The new payment option from Samsung gives retailers another way to connect with customers.
Emitations.com saw a sales bump after deploying a “Customers also bought” function on its web site. It was a no-cost move because the web-only knock-off jewelry retailer already had the software tool, but just hadn’t turned it on, CEO Au-Co Mai says.
Knock-off jewelry retailer Emitations.com saw sales increase when it deployed a “Customers also bought” function on its product pages. It was a no-cost move because the web-only retailer already had the software, CEO Au-Co Mai told attendees at this week’s Internet Retailer Conference & Exhibition in Boston. It just hadn’t turned the software on, she added.
Emitations.com is in its “third or fourth redesign” since its 1999 startup, Mai said, and in developing the latest iteration the company was able to identify some small but important changes that would affect shoppers’ experience. Other changes to product pages included adding photo zoom technology and the services of a jewelry model, who comes in once a week, to help present products in a realistic setting, Mai said.
The company relies on customer calls to drive web site improvements, including identifying problems finding certain products. Emitations also recently surveyed site users on a video shopping feature, but results were just starting to come in, Mai said.
Other small changes that have helped enhance the site include moving the “Top rated” information to a more prominent part of the home page. “Top rated products had the most views,” Mai told attendees. “People were already seeking them out, we just made it easier to find them.” And adding a floating cart-which follows the shopper from page to page-made it easy to add products and keep a running tally to encourage them to reach the threshold where the entire order ships for free, she said.
From such small steps come potentially big results, said Adele Sage, an analyst with Forrester Research who joined Mai in the IRCE session. Using tools already in place sounds simple, but sometimes means digging into software, and she urged all small retailers to use web analytics tools and web site satisfaction surveys. The surveys, however, should be very brief and focused on a specific problem or service, Sage added.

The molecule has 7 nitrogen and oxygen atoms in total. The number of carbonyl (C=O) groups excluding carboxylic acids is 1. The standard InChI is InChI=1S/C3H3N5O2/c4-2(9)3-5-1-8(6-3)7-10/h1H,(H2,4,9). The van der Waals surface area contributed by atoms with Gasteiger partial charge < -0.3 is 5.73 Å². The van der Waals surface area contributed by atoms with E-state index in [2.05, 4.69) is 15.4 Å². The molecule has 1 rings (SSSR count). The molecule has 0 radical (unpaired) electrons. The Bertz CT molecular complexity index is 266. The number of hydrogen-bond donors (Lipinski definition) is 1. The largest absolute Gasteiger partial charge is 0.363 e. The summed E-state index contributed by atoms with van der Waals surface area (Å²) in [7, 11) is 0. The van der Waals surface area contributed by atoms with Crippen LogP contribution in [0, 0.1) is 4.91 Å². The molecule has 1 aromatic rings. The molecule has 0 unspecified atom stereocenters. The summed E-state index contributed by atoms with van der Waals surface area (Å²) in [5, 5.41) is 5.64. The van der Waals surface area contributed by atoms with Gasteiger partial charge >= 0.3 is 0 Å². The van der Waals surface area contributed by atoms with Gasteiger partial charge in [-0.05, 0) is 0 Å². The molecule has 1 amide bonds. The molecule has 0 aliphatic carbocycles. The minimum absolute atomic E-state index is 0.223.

Sage offered five things that small retailers can do to improve their web site and in some cases cut costs.
- Eliminate unused content to improve the user experience and save money because there’s less to maintain, and use web analytics to identify stagnant product or administrative information.
- Optimize web site copy, titles and labels to improve natural search results by patterning keywords after customers’ language.
- Put key content and functionality on the home page to reduce steps for users. “It’s a highly political page in terms of everyone in the company wanting some part of it,” Sage says, “but you should add only what shoppers need.”
- Prevent keyword searches that yield “no results” to help users find products. Terms can be found through web analytics, on competitors’ web sites or by researching alternative products.
- Streamline the end of the purchase process by removing unnecessary information fields and steps that can mar the flow. “Don’t require registration to make a purchase,” she cautioned. “We found that 23% of shoppers abandon the cart when required to register to complete a purchase.”
In general, smaller retailers should use their imagination when it comes to low-key site improvements. “You have to experiment to find what’s best for your users,” Sage said.